Ferguson rebellion and history of resistance

Lamont LillyWW photo: Brenda Ryan

Lamont Lilly
WW photo: Brenda Ryan

Taken from a talk given by Lamont Lilly at the Nov. 15-16 Workers World Party national conference.  

In 1865, African captives were supposedly freed from the brutal bowels and vicious bondage of chattel slavery. In 2008, we were supposedly freed again when the term “post-racial” became a national trend. What our mainstream history books have forgotten to share with us is that African Americans were not freed in 1865. We were sold a façade that wasn’t even worth the damn receipt paper.

In the U.S. South, the Black Codes were enacted only one year after the Emancipation Proclamation. Aside from a few exceptions, African Americans were denied the rights to vote, to bear arms, to read, to write, to assemble in public, and to speak on political and social issues that pertained to their daily lives.

We were highly susceptible to illegal search and seizure at any time — be they paddyrollers, state militia or the slave patrol. However, in spite of such systematic restrictions, the Black masses have always found a way to resist and somehow carry on.

In the city of Wilmington, North Carolina (just three decades removed from the iron shackles of chattel slavery), African Americans had established their own churches, schools and community collectives — their own newspaper, elected officials and a thriving Black working class. Progress had indeed been made. That is not to say that conditions were not still difficult, but at least families could be whole again. With this general backdrop in mind, racists, white supremacists, and the most evil capitalists you could ever imagine tightened their belts.

In 1898, the city of Wilmington, a marker of Black progress, was forever changed when racist terror mobs conducted a two-day coup d’état — ousting locally elected Black officials and exiling the African-American community from their own homes and businesses.

Once a character reserved for racist ridicule, “Jumpin’ Jim Crow” became the Jim Crow laws. “Separate and unequal” became a federal mandate. And by the way, “federal” means the North and the South. While the Ku Klux Klan raised hell in Georgia and Alabama, in the North it was employment discrimination, predatory lending, police brutality and intentional confinement to the urban ghettoes. They wouldn’t lynch in Harlem, Philadelphia and Detroit. They would simply make life so difficult that you wished you were dead.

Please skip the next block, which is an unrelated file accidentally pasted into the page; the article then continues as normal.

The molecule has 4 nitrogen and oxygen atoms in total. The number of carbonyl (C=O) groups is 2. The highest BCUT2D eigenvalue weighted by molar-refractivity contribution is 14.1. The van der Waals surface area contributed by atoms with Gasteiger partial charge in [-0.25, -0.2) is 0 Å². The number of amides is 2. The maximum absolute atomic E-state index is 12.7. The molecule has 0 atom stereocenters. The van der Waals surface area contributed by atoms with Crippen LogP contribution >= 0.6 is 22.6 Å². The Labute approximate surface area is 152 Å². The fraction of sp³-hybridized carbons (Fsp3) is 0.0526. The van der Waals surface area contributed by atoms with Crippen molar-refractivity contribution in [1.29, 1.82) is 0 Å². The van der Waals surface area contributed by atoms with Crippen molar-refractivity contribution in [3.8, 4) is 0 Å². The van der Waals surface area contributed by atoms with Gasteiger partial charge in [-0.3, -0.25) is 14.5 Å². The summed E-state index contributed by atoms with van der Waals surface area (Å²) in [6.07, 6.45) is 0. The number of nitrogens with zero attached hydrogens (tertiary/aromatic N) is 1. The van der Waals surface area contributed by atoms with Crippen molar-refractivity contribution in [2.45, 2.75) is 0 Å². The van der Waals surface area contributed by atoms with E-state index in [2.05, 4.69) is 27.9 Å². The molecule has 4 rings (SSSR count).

This is the history the youth in Ferguson wear on their backs like winter coats. When I was there last month for the Weekend of Resistance, they talked about the long-suffering of the Montgomery Bus Boycott — the commitment of 365 days of walking to work in the hot sun and wet rain. Today marks 99 days of the Ferguson rebellion, and the organizers there are very proud of that.

There were two things that absolutely amazed me in Ferguson. If I had not been honored to see them with my own eyes, I would not have believed it.

The first key factor was Ferguson’s sense of urgency. When 18-year-old Michael Brown was shot down, the people moved immediately. When I say the people, I’m talking about St. Louis and Ferguson’s most oppressed communities — the “thugs,” the unemployed, the marginalized, the low-wage and fast-food workers.

They didn’t ask for a permit to assemble. They didn’t ask for permission from the old masters and big business owners. And they didn’t ask for allegiance from the NAACP, either.

They took it upon themselves to seize the moment, every minute, every second, every hour. And they are still there, every day. Some of the youth in Ferguson even withdrew from their college courses (mid-semester) so they could organize full time.  I‘ve seen them in action, comrades; they don’t take any days off. Now, that’s revolution!

As comrade Fred Goldstein said, when revolution becomes your flesh and bone and every breath — when resistance and fighting back becomes the very existence of who you are — that’s revolution.

The second factor that amazed me was their level of revolutionary organization. Contrary to public belief, the Ferguson Rebellion was, and still is, highly organized. The protests that are taking place throughout the Ferguson and St. Louis area aren’t just random demonstrations; they are well-executed strategies of making the comfortable uncomfortable.

No, the protesters there don’t have any tanks and tear gas; yet they are disrupting traffic. They’re showing up (or shall I say “turning up”) at symphonies and professional sporting events. They’re even protesting at malls now, and we know how the capitalists don’t like that. This kind of work requires true organization.

I witnessed first-hand how organizers took over an entire block, directed traffic, provided medical care, fed the hungry and looked after small children, all while protesting. They had constant lines of communication via text and social media.

They had scouts who were scanning police radios and watching for police snipers from the roof. It reminded me of my time in the army. It is a well-oiled machine, except they were fighting for the oppressed.

Ferguson is the real deal, comrades, and we must support it. This rebellion has inspired the oppressed all over whole world. The revolution is already here. If you didn’t know, you better ask somebody.

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